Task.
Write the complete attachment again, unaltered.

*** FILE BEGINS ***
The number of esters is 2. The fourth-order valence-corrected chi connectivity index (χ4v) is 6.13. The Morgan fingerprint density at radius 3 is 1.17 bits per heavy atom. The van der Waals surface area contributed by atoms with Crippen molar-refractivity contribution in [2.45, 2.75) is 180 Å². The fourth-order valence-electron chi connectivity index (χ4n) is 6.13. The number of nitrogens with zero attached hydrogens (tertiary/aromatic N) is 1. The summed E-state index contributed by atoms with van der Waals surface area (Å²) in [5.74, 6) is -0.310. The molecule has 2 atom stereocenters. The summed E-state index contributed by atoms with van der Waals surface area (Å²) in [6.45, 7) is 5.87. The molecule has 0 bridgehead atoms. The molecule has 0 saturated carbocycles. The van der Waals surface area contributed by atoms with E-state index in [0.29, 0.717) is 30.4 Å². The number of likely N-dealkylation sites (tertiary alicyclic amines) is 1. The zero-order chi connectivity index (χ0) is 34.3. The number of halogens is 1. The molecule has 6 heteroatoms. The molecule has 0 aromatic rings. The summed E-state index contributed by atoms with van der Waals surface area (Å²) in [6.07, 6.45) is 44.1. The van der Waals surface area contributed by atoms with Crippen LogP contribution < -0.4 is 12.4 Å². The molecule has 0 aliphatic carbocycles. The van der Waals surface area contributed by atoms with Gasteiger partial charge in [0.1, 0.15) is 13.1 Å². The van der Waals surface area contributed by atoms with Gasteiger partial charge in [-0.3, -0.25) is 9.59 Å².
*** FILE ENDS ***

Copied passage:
The number of esters is 2. The fourth-order valence-corrected chi connectivity index (χ4v) is 6.13. The Morgan fingerprint density at radius 3 is 1.17 bits per heavy atom. The van der Waals surface area contributed by atoms with Crippen molar-refractivity contribution in [2.45, 2.75) is 180 Å². The fourth-order valence-electron chi connectivity index (χ4n) is 6.13. The number of nitrogens with zero attached hydrogens (tertiary/aromatic N) is 1. The summed E-state index contributed by atoms with van der Waals surface area (Å²) in [5.74, 6) is -0.310. The molecule has 2 atom stereocenters. The summed E-state index contributed by atoms with van der Waals surface area (Å²) in [6.45, 7) is 5.87. The molecule has 0 bridgehead atoms. The molecule has 0 saturated carbocycles. The van der Waals surface area contributed by atoms with E-state index in [0.29, 0.717) is 30.4 Å². The number of likely N-dealkylation sites (tertiary alicyclic amines) is 1. The zero-order chi connectivity index (χ0) is 34.3. The number of halogens is 1. The molecule has 6 heteroatoms. The molecule has 0 aromatic rings. The summed E-state index contributed by atoms with van der Waals surface area (Å²) in [6.07, 6.45) is 44.1. The van der Waals surface area contributed by atoms with Crippen LogP contribution < -0.4 is 12.4 Å². The molecule has 0 aliphatic carbocycles. The van der Waals surface area contributed by atoms with Gasteiger partial charge in [0.1, 0.15) is 13.1 Å². The van der Waals surface area contributed by atoms with Gasteiger partial charge in [-0.3, -0.25) is 9.59 Å².